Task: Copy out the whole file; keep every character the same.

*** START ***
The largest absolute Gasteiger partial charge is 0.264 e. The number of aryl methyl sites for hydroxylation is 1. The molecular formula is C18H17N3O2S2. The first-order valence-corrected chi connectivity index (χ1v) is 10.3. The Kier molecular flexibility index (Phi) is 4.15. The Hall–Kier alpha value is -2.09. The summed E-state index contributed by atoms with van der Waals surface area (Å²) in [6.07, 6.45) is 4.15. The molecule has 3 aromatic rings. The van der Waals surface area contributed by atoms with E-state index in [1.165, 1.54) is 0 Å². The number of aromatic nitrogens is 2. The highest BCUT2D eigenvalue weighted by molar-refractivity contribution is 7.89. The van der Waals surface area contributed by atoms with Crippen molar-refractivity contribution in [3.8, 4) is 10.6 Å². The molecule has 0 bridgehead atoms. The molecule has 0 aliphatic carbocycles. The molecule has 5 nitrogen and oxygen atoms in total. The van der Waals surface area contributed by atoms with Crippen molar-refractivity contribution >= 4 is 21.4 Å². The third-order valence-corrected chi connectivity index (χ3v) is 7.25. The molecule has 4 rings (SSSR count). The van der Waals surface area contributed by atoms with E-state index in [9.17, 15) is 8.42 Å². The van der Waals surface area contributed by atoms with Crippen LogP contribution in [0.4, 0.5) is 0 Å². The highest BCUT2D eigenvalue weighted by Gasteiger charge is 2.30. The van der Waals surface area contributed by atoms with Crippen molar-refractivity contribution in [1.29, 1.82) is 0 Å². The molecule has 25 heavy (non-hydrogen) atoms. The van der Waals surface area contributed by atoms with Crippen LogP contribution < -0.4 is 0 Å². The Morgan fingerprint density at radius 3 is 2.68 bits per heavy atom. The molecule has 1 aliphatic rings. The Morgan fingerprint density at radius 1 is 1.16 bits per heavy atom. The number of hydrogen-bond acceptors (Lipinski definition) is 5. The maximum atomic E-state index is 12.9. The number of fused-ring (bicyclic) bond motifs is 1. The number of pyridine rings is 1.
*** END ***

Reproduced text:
The largest absolute Gasteiger partial charge is 0.264 e. The number of aryl methyl sites for hydroxylation is 1. The molecular formula is C18H17N3O2S2. The first-order valence-corrected chi connectivity index (χ1v) is 10.3. The Kier molecular flexibility index (Phi) is 4.15. The Hall–Kier alpha value is -2.09. The summed E-state index contributed by atoms with van der Waals surface area (Å²) in [6.07, 6.45) is 4.15. The molecule has 3 aromatic rings. The van der Waals surface area contributed by atoms with E-state index in [1.165, 1.54) is 0 Å². The number of aromatic nitrogens is 2. The highest BCUT2D eigenvalue weighted by molar-refractivity contribution is 7.89. The van der Waals surface area contributed by atoms with Crippen molar-refractivity contribution in [3.8, 4) is 10.6 Å². The molecule has 0 bridgehead atoms. The molecule has 0 aliphatic carbocycles. The molecule has 5 nitrogen and oxygen atoms in total. The van der Waals surface area contributed by atoms with Crippen molar-refractivity contribution >= 4 is 21.4 Å². The third-order valence-corrected chi connectivity index (χ3v) is 7.25. The molecule has 4 rings (SSSR count). The van der Waals surface area contributed by atoms with E-state index in [9.17, 15) is 8.42 Å². The van der Waals surface area contributed by atoms with Crippen LogP contribution in [0.4, 0.5) is 0 Å². The highest BCUT2D eigenvalue weighted by Gasteiger charge is 2.30. The van der Waals surface area contributed by atoms with Crippen molar-refractivity contribution in [1.29, 1.82) is 0 Å². The molecule has 25 heavy (non-hydrogen) atoms. The van der Waals surface area contributed by atoms with Crippen LogP contribution < -0.4 is 0 Å². The Morgan fingerprint density at radius 3 is 2.68 bits per heavy atom. The molecule has 1 aliphatic rings. The Morgan fingerprint density at radius 1 is 1.16 bits per heavy atom. The number of hydrogen-bond acceptors (Lipinski definition) is 5. The maximum atomic E-state index is 12.9. The number of fused-ring (bicyclic) bond motifs is 1. The number of pyridine rings is 1.